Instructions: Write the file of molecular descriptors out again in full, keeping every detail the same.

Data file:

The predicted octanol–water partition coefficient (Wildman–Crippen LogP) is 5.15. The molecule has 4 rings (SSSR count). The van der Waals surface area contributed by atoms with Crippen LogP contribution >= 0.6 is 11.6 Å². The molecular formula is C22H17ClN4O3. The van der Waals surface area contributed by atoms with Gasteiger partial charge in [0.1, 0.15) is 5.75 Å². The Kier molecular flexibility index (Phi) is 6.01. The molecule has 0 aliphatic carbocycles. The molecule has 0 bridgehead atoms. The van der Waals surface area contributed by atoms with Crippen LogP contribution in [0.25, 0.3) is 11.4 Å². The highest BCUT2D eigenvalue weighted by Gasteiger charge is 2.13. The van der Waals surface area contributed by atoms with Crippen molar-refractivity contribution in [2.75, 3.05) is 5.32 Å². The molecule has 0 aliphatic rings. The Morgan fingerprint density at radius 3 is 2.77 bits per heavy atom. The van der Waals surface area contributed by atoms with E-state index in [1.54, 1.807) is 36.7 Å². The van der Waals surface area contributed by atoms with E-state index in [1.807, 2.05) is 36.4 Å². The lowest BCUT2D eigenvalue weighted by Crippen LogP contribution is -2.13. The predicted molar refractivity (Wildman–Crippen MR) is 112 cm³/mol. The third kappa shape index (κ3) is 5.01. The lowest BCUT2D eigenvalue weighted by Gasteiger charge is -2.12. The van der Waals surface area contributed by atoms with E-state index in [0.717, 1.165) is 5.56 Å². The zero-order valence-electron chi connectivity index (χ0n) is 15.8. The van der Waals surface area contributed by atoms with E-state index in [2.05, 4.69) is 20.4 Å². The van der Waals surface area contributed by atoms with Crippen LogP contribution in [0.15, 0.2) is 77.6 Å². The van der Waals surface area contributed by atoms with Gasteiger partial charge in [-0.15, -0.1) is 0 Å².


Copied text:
The predicted octanol–water partition coefficient (Wildman–Crippen LogP) is 5.15. The molecule has 4 rings (SSSR count). The van der Waals surface area contributed by atoms with Crippen LogP contribution >= 0.6 is 11.6 Å². The molecular formula is C22H17ClN4O3. The van der Waals surface area contributed by atoms with Gasteiger partial charge in [0.1, 0.15) is 5.75 Å². The Kier molecular flexibility index (Phi) is 6.01. The molecule has 0 aliphatic carbocycles. The molecule has 0 bridgehead atoms. The van der Waals surface area contributed by atoms with Crippen LogP contribution in [0.25, 0.3) is 11.4 Å². The highest BCUT2D eigenvalue weighted by Gasteiger charge is 2.13. The van der Waals surface area contributed by atoms with Crippen molar-refractivity contribution in [2.75, 3.05) is 5.32 Å². The molecule has 0 aliphatic rings. The Morgan fingerprint density at radius 3 is 2.77 bits per heavy atom. The van der Waals surface area contributed by atoms with E-state index in [1.54, 1.807) is 36.7 Å². The van der Waals surface area contributed by atoms with E-state index in [1.807, 2.05) is 36.4 Å². The lowest BCUT2D eigenvalue weighted by Crippen LogP contribution is -2.13. The predicted molar refractivity (Wildman–Crippen MR) is 112 cm³/mol. The third kappa shape index (κ3) is 5.01. The lowest BCUT2D eigenvalue weighted by Gasteiger charge is -2.12. The van der Waals surface area contributed by atoms with E-state index in [0.717, 1.165) is 5.56 Å². The zero-order valence-electron chi connectivity index (χ0n) is 15.8. The van der Waals surface area contributed by atoms with E-state index in [2.05, 4.69) is 20.4 Å². The van der Waals surface area contributed by atoms with Crippen LogP contribution in [0.15, 0.2) is 77.6 Å². The van der Waals surface area contributed by atoms with Gasteiger partial charge in [-0.15, -0.1) is 0 Å².